The government maintained anti-trafficking law enforcement efforts. The 2008 Law on Preventing and Combating the Trafficking of People criminalized sex trafficking and labor trafficking and prescribed penalties of 16 to 20 years’ imprisonment. These penalties were sufficiently stringent and, with respect to sex trafficking, commensurate with those prescribed for other serious crimes, such as rape. Inconsistent with international law, the law did not establish the use of force, fraud, or coercion as an essential element of the crime. The government continued to work with an international organization to review draft amendments to bring the 2008 anti-trafficking law in line with international standards; however, draft amendments were awaiting approval by various stakeholders for the second consecutive reporting period.
The government investigated six potential trafficking cases in 2020, determining two cases to be trafficking—a Mozambican boy exploited in forced labor in Mozambique and a Mozambican woman exploited in sex trafficking in Tanzania—involving two suspected traffickers, compared with 13 investigations and eight confirmed cases in 2019. The government initiated prosecutions on both of these cases in 2020, compared with eight prosecutions of confirmed cases in the previous reporting period. The government convicted one trafficker of labor trafficking under the 2008 anti-trafficking law, compared with two convictions reported in 2019. Courts sentenced the trafficker to six years’ imprisonment. The initiated sex trafficking prosecution remained ongoing at the end of the reporting period. With support from an international organization, the government contributed information on the two confirmed cases of trafficking during the reporting period to a national centralized anti-trafficking data collection and reporting tool. The government did not report any investigations, prosecutions, or convictions of government employees complicit in human trafficking offenses; however, corruption and official complicity in trafficking crimes remained significant concerns, inhibiting law enforcement action during the year. Similar to previous years, alleged traffickers commonly bribed police and immigration officials to facilitate trafficking crimes both domestically and across international borders, especially to South Africa. Officials and civil society stakeholders reported government-imposed restrictions related to the pandemic, such as limited travel within the country, curfews, and border closures, slowed or inhibited law enforcement activity, especially investigations, during the reporting period.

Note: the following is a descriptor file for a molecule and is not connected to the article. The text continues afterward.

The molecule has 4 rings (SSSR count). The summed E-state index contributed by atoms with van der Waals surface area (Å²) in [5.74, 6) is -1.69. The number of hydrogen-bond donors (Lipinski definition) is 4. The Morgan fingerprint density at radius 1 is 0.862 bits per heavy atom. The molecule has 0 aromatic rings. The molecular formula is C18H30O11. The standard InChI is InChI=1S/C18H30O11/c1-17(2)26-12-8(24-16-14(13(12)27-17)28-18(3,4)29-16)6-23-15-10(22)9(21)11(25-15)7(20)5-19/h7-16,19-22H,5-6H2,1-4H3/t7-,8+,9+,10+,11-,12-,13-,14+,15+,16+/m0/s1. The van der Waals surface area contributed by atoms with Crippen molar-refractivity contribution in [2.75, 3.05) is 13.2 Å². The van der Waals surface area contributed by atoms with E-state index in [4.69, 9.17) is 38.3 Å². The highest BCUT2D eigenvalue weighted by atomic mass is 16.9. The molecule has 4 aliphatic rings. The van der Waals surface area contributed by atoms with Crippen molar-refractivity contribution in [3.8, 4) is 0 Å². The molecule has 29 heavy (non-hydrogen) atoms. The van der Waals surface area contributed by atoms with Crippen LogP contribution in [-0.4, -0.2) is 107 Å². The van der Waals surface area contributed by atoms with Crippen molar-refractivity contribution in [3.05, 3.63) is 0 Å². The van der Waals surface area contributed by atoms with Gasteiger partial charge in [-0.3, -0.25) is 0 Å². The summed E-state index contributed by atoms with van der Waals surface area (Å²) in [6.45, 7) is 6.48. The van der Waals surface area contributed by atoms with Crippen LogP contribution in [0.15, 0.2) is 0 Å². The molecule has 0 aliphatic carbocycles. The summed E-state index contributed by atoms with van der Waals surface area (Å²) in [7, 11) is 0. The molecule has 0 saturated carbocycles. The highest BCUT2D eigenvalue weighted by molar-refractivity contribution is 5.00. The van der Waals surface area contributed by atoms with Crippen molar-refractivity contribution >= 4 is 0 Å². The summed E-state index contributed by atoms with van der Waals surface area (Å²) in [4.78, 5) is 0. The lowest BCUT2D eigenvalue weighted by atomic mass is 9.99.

The government conducted various trainings across the country for front-line responders during the reporting period. In partnership with international organizations, the government trained provincial and district reference groups on the anti-trafficking legal framework, victim identification, and investigation skills to at least 250 officials throughout Cabo Delgado, Manica, Nampula, Sofala, and Zambezia provinces. The government, in partnership with an international NGO, also provided training on the differences between trafficking and smuggling, and on victim identification and assistance to border agents in Maputo Province and at the South African border. The government partnered with the Government of Tanzania on the aforementioned sex trafficking case, requesting additional evidence from Tanzanian officials; coordination remained ongoing at the end of the reporting period.